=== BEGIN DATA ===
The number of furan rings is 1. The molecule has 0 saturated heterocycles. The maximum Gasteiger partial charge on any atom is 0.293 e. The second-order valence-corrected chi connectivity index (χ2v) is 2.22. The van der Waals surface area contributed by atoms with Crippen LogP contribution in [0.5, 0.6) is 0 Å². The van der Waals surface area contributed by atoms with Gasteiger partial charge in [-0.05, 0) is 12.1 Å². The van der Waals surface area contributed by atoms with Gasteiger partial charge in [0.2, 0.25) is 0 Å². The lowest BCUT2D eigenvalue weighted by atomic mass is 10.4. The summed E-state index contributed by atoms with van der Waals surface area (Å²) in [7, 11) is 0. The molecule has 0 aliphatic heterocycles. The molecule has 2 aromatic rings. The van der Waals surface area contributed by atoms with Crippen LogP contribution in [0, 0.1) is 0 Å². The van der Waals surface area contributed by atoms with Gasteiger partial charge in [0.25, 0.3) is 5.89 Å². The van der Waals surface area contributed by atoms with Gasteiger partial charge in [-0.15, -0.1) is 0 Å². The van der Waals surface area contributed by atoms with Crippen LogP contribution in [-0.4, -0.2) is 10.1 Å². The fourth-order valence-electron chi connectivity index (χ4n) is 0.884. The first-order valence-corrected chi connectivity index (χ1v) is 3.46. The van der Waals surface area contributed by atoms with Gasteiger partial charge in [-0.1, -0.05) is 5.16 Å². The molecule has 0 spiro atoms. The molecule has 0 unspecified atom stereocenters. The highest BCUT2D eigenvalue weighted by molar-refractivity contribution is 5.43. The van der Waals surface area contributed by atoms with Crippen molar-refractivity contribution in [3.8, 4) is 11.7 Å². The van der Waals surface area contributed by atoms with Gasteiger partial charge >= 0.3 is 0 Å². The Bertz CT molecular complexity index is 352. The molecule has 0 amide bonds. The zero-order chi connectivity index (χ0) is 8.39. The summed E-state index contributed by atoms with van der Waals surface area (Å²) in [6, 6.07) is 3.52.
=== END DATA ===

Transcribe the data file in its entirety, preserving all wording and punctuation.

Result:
The number of furan rings is 1. The molecule has 0 saturated heterocycles. The maximum Gasteiger partial charge on any atom is 0.293 e. The second-order valence-corrected chi connectivity index (χ2v) is 2.22. The van der Waals surface area contributed by atoms with Crippen LogP contribution in [0.5, 0.6) is 0 Å². The van der Waals surface area contributed by atoms with Gasteiger partial charge in [-0.05, 0) is 12.1 Å². The van der Waals surface area contributed by atoms with Gasteiger partial charge in [0.2, 0.25) is 0 Å². The lowest BCUT2D eigenvalue weighted by atomic mass is 10.4. The summed E-state index contributed by atoms with van der Waals surface area (Å²) in [7, 11) is 0. The molecule has 0 aliphatic heterocycles. The molecule has 2 aromatic rings. The van der Waals surface area contributed by atoms with Crippen LogP contribution in [0, 0.1) is 0 Å². The van der Waals surface area contributed by atoms with Gasteiger partial charge in [0.25, 0.3) is 5.89 Å². The van der Waals surface area contributed by atoms with Gasteiger partial charge in [-0.15, -0.1) is 0 Å². The van der Waals surface area contributed by atoms with Crippen LogP contribution in [-0.4, -0.2) is 10.1 Å². The fourth-order valence-electron chi connectivity index (χ4n) is 0.884. The first-order valence-corrected chi connectivity index (χ1v) is 3.46. The van der Waals surface area contributed by atoms with Gasteiger partial charge in [-0.1, -0.05) is 5.16 Å². The molecule has 0 spiro atoms. The molecule has 0 unspecified atom stereocenters. The highest BCUT2D eigenvalue weighted by molar-refractivity contribution is 5.43. The van der Waals surface area contributed by atoms with Crippen molar-refractivity contribution in [3.8, 4) is 11.7 Å². The van der Waals surface area contributed by atoms with Gasteiger partial charge >= 0.3 is 0 Å². The Bertz CT molecular complexity index is 352. The molecule has 0 amide bonds. The zero-order chi connectivity index (χ0) is 8.39. The summed E-state index contributed by atoms with van der Waals surface area (Å²) in [6, 6.07) is 3.52.